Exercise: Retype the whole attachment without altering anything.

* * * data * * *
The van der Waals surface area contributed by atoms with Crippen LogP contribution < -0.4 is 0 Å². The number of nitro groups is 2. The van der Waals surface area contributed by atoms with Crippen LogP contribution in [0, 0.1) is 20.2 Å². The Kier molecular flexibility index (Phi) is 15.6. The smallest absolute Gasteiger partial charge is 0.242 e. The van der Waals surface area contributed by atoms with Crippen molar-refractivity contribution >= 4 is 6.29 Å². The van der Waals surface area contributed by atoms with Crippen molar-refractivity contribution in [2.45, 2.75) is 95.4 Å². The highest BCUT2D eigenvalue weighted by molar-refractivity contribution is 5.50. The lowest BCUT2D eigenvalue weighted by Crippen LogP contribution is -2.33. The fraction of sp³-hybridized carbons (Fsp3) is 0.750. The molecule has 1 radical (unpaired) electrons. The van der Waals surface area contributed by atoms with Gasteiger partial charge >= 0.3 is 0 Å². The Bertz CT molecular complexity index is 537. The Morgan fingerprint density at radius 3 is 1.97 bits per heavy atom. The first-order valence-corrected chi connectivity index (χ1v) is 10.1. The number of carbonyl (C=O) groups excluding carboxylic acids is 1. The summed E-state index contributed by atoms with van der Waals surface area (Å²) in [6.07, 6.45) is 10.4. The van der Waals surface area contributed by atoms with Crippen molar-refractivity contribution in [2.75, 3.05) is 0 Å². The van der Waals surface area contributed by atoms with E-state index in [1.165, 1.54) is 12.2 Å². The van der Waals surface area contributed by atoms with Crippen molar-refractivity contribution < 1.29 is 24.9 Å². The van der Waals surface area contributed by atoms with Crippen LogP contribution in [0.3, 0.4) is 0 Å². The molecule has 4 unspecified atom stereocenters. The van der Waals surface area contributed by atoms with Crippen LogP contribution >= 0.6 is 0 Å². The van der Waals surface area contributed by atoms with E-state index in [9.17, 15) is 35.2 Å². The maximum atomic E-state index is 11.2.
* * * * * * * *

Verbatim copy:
The van der Waals surface area contributed by atoms with Crippen LogP contribution < -0.4 is 0 Å². The number of nitro groups is 2. The van der Waals surface area contributed by atoms with Crippen LogP contribution in [0, 0.1) is 20.2 Å². The Kier molecular flexibility index (Phi) is 15.6. The smallest absolute Gasteiger partial charge is 0.242 e. The van der Waals surface area contributed by atoms with Crippen molar-refractivity contribution >= 4 is 6.29 Å². The van der Waals surface area contributed by atoms with Crippen molar-refractivity contribution in [2.45, 2.75) is 95.4 Å². The highest BCUT2D eigenvalue weighted by molar-refractivity contribution is 5.50. The lowest BCUT2D eigenvalue weighted by Crippen LogP contribution is -2.33. The fraction of sp³-hybridized carbons (Fsp3) is 0.750. The molecule has 1 radical (unpaired) electrons. The van der Waals surface area contributed by atoms with Gasteiger partial charge >= 0.3 is 0 Å². The Bertz CT molecular complexity index is 537. The Morgan fingerprint density at radius 3 is 1.97 bits per heavy atom. The first-order valence-corrected chi connectivity index (χ1v) is 10.1. The number of carbonyl (C=O) groups excluding carboxylic acids is 1. The summed E-state index contributed by atoms with van der Waals surface area (Å²) in [6.07, 6.45) is 10.4. The van der Waals surface area contributed by atoms with Crippen molar-refractivity contribution in [2.75, 3.05) is 0 Å². The van der Waals surface area contributed by atoms with E-state index in [1.165, 1.54) is 12.2 Å². The van der Waals surface area contributed by atoms with Crippen molar-refractivity contribution < 1.29 is 24.9 Å². The van der Waals surface area contributed by atoms with Crippen LogP contribution in [0.3, 0.4) is 0 Å². The molecule has 4 unspecified atom stereocenters. The van der Waals surface area contributed by atoms with Crippen LogP contribution >= 0.6 is 0 Å². The van der Waals surface area contributed by atoms with E-state index in [9.17, 15) is 35.2 Å². The maximum atomic E-state index is 11.2.